Using the Internet’s chokepoints for censorship already happens far too often. For example:

  • The registry operators Donuts and Radix, who manage several hundred top-level domains, have private agreements with the Motion Picture Association of America to suspend domains based on accusations of copyright infringement from major movie studios, with no court order or right of appeal.
  • The search engine Bing, along with firewall maintainers and other intermediaries, has suppressed access to websites offering truthful information about obtaining prescription medicines from online pharmacies. They acted at the request of groups with close ties to U.S. pharmaceutical manufacturers who seek to keep drug prices high. The same groups have sought cooperation from domain registries and their governing body, ICANN.
  • The governments of Turkey and the United Arab Emirates, among others, regularly submit a flood of takedown requests to intermediaries, presumably in the hope that those intermediaries won’t examine those requests closely enough to reject the unjustified and illegal requests buried within them.
  • Saudi Arabia has relied on intermediaries like Medium, Snapchat, and Netflix to censor journalism it deems critical of the country’s totalitarian government.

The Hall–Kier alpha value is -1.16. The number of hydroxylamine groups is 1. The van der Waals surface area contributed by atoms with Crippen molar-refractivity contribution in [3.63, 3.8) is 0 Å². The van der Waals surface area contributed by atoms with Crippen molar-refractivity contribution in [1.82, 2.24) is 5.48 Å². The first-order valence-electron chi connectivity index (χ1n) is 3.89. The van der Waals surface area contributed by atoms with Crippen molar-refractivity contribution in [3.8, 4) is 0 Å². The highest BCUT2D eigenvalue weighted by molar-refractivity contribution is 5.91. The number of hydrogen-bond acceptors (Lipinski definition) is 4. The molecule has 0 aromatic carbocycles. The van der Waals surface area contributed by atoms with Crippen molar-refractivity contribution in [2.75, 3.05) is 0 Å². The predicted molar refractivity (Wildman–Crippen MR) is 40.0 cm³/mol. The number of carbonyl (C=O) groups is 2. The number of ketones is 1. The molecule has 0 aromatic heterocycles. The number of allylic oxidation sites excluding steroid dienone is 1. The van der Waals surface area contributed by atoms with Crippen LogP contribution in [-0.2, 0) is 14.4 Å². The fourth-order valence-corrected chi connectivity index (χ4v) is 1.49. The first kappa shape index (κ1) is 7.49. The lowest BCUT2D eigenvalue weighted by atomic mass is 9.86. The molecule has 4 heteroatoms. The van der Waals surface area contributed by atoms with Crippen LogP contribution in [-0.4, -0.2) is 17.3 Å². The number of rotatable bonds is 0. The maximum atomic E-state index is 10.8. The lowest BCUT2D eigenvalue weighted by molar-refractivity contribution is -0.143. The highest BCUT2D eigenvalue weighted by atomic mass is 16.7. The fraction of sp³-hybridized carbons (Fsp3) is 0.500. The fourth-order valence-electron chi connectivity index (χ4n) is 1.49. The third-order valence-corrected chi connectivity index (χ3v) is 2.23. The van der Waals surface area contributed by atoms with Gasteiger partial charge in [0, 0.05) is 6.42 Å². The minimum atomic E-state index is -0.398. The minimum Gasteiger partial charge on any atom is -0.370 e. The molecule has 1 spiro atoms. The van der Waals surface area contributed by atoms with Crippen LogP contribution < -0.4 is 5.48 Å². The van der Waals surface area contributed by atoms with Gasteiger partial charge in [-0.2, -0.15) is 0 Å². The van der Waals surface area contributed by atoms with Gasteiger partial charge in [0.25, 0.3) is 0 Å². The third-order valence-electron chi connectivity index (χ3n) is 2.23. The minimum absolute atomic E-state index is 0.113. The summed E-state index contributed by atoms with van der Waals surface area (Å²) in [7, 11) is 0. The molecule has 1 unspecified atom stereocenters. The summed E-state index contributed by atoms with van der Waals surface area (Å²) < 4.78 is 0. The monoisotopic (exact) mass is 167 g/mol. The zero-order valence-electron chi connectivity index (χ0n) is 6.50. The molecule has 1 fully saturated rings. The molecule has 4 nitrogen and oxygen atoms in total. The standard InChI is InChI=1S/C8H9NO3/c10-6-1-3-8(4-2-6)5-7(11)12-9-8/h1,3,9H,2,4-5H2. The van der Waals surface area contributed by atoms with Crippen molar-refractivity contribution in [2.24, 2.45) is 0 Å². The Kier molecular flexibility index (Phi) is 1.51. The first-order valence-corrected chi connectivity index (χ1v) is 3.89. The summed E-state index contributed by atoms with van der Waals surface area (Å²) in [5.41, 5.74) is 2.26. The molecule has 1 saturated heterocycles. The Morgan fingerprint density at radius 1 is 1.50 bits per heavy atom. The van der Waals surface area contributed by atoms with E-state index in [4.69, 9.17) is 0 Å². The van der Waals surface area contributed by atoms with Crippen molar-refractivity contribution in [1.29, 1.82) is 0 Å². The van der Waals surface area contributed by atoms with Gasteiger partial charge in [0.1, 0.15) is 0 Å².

• DNA, a trade association for the domain name industry, has proposed a broad program of Internet speech regulation, to be enforced with domain suspensions, also with no accountability or due process guarantees for Internet users.

As the new operator of .ORG, Ethos Capital would have the ability to engage in these and other forms of censorship. It could enforce any limitations on nonprofits’ speech, including selective enforcement of particular national laws. For intermediaries with power over speech, such conduct can be lucrative, if it wins the favor of a powerful industry like the U.S. movie studios or of the government of an authoritarian country where the intermediary wishes to do business. Since many NGOs are engaged in speech that seeks to hold governments and industry to account, those powerful interests have every incentive to buy the cooperation of a well-placed intermediary, including an Ethos-owned PIR.

Not Enough Safeguards

The sale of PIR to Ethos Capital erodes the safeguards against this form of censorship.

First, the .ORG TLD has a unique meaning. A new NGO website or project may be able to use a different top-level domain, but none carries the same message. A domain name ending in .ORG is the key signifier of non-commercial, public-minded organizations on the Internet. Even the new top-level domains .NGO and .ONG (also run by PIR), which would appear to be substitutes for .ORG, have seen little use.

Established NGOs are in even more of a bind. The .ORG top-level domain is 34 years old, and many of the world’s most important NGOs have used .ORG names for decades. For established NGOs, changing domain names is scarcely an option. Changing from .ORG to a .INFO or .US domain, for example, means disrupting email communications, losing search engine placement, and incurring massive expenses to change an organization’s basic online identity. Established NGOs are effectively a captive audience for the policies and prices set by PIR.